• WARNING: Tube/Valve amplifiers use potentially LETHAL HIGH VOLTAGES.
    Building, troubleshooting and testing of these amplifiers should only be
    performed by someone who is thoroughly familiar with
    the safety precautions around high voltages.

will a PTX without center tap work?

OK, I just whipped this up in PSU II with the two chokes I have and it looks a little low for the tubes I am using. They are the 6LR8. I need to think about 1. if this is enough voltage and 2. do I have room for 2 rec tubes.

Are there any rectifier tubes that have 4 elements in them?
 

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ChrisA

Member
2008-01-08 12:22 am
I have been collecting parts for a spud amp and have a PTX with 6.3v and 5v but the two 380v legs are not center taped. So, can this be used in an amp? I've not seen a scheem without a center tape on the main primaries.

A bridge recifier requires four diodes. I would work fine. But with a center tap you only need two diodes. Back in the old days of tube rectifiers no one wanted to build a full wave bridge because it doubled the number of rectifier tubes. But now that solid state diodes cost just 10 cents each it is not such a big deal.

So I'd say use the non-tapped transformer if you are going with SS diodes. If using rectifier tubes, get a CT transformer.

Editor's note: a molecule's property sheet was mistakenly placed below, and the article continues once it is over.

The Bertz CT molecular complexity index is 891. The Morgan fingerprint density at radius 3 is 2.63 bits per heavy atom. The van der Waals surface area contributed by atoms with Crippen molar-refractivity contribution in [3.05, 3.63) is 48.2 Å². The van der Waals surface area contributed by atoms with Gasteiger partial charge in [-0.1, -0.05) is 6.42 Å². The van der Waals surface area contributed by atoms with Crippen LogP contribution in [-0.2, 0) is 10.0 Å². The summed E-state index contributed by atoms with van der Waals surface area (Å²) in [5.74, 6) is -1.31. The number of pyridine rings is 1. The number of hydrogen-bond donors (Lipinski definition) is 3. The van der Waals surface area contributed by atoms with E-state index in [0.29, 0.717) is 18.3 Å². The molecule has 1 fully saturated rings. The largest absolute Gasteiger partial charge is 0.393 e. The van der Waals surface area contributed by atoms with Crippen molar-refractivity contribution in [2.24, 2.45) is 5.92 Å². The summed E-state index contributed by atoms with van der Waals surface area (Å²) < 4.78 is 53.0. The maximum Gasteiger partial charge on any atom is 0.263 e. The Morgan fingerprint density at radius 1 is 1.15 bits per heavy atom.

OK, I just whipped this up in PSU II with the two chokes I have and it looks a little low for the tubes I am using. They are the 6LR8. I need to think about 1. if this is enough voltage and 2. do I have room for 2 rec tubes.

Are there any rectifier tubes that have 4 elements in them?

You could try a hybrid bridge rectifier.

The Valve Wizard

Maybe?
 
That is an interesting idea J. I don't know why it wouldn't work. I don't think I can modle it in PSU but maybe a little bench testing would be in order.

Go for it! It is not something I have tried either, I just remembered reading about it, so found the website for you. Let me know if it flies. DIY at its finest is just trying it, right?
 

ChrisA

Member
2008-01-08 12:22 am
OK, I just whipped this up in PSU II with the two chokes I have and it looks a little low for the tubes I am using. They are the 6LR8. I need to think about 1. if this is enough voltage and 2. do I have room for 2 rec tubes.

Are there any rectifier tubes that have 4 elements in them?

More then just four diodes in one envelope, you need to find a rectifier that does not have a shared cathode. The bridge needs to look just like in the PSU II diagram, four plates and four cathodes. Two "normal" tube rectifiers can't work

If the voltage is low use SS diodes
 
Go for it! It is not something I have tried either, I just remembered reading about it, so found the website for you. Let me know if it flies. DIY at its finest is just trying it, right?

Yep, I think this is the solution. I get the high voltage, no more than one tube, can use my current chassis and rec tube. AND, my 5v is center tapped so I can draw the B+ off that for lower noise. Great find.

More then just four diodes in one envelope, you need to find a rectifier that does not have a shared cathode. The bridge needs to look just like in the PSU II diagram, four plates and four cathodes. Two "normal" tube rectifiers can't work

If the voltage is low use SS diodes

That makes sense Chris. That puts it into the "unusable" catagory.
 
You could try a hybrid bridge rectifier.